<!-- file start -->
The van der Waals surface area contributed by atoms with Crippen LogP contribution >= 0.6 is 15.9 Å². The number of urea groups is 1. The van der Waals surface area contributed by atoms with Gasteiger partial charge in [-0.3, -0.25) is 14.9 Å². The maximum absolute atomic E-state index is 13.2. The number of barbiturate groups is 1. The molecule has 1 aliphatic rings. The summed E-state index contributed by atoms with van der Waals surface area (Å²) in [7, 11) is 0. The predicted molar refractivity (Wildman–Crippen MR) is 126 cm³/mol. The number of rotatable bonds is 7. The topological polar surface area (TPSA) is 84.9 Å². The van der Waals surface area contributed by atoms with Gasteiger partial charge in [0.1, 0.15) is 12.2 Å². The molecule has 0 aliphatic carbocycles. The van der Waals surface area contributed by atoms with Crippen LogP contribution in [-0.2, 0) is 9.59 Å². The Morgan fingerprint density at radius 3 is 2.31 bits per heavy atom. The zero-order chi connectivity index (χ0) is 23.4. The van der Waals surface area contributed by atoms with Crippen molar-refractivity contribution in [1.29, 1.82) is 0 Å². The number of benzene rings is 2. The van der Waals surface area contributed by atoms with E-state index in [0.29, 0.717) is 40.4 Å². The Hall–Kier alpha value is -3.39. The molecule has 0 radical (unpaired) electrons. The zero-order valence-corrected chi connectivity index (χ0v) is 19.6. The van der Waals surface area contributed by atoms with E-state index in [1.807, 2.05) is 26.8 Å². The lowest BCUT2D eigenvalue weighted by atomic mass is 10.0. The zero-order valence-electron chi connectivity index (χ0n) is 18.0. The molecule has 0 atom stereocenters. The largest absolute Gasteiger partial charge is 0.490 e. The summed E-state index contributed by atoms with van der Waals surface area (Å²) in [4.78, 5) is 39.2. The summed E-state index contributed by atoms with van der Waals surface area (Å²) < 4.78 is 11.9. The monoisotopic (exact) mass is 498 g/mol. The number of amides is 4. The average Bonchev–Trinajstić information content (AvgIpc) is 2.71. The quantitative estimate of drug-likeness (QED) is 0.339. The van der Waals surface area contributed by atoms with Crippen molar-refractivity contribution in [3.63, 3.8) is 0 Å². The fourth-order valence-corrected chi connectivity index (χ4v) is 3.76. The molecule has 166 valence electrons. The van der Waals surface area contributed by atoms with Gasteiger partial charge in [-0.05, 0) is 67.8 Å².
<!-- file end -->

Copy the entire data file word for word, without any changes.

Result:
The van der Waals surface area contributed by atoms with Crippen LogP contribution >= 0.6 is 15.9 Å². The number of urea groups is 1. The van der Waals surface area contributed by atoms with Gasteiger partial charge in [-0.3, -0.25) is 14.9 Å². The maximum absolute atomic E-state index is 13.2. The number of barbiturate groups is 1. The molecule has 1 aliphatic rings. The summed E-state index contributed by atoms with van der Waals surface area (Å²) in [7, 11) is 0. The predicted molar refractivity (Wildman–Crippen MR) is 126 cm³/mol. The number of rotatable bonds is 7. The topological polar surface area (TPSA) is 84.9 Å². The van der Waals surface area contributed by atoms with Gasteiger partial charge in [0.1, 0.15) is 12.2 Å². The molecule has 0 aliphatic carbocycles. The van der Waals surface area contributed by atoms with Crippen LogP contribution in [-0.2, 0) is 9.59 Å². The Morgan fingerprint density at radius 3 is 2.31 bits per heavy atom. The zero-order chi connectivity index (χ0) is 23.4. The van der Waals surface area contributed by atoms with Crippen molar-refractivity contribution in [1.29, 1.82) is 0 Å². The number of benzene rings is 2. The van der Waals surface area contributed by atoms with E-state index in [0.29, 0.717) is 40.4 Å². The Hall–Kier alpha value is -3.39. The molecule has 0 radical (unpaired) electrons. The zero-order valence-corrected chi connectivity index (χ0v) is 19.6. The van der Waals surface area contributed by atoms with E-state index in [1.807, 2.05) is 26.8 Å². The lowest BCUT2D eigenvalue weighted by atomic mass is 10.0. The zero-order valence-electron chi connectivity index (χ0n) is 18.0. The molecule has 0 atom stereocenters. The largest absolute Gasteiger partial charge is 0.490 e. The summed E-state index contributed by atoms with van der Waals surface area (Å²) in [4.78, 5) is 39.2. The summed E-state index contributed by atoms with van der Waals surface area (Å²) < 4.78 is 11.9. The monoisotopic (exact) mass is 498 g/mol. The number of amides is 4. The average Bonchev–Trinajstić information content (AvgIpc) is 2.71. The quantitative estimate of drug-likeness (QED) is 0.339. The van der Waals surface area contributed by atoms with Crippen molar-refractivity contribution in [3.63, 3.8) is 0 Å². The fourth-order valence-corrected chi connectivity index (χ4v) is 3.76. The molecule has 166 valence electrons. The van der Waals surface area contributed by atoms with Gasteiger partial charge in [-0.05, 0) is 67.8 Å².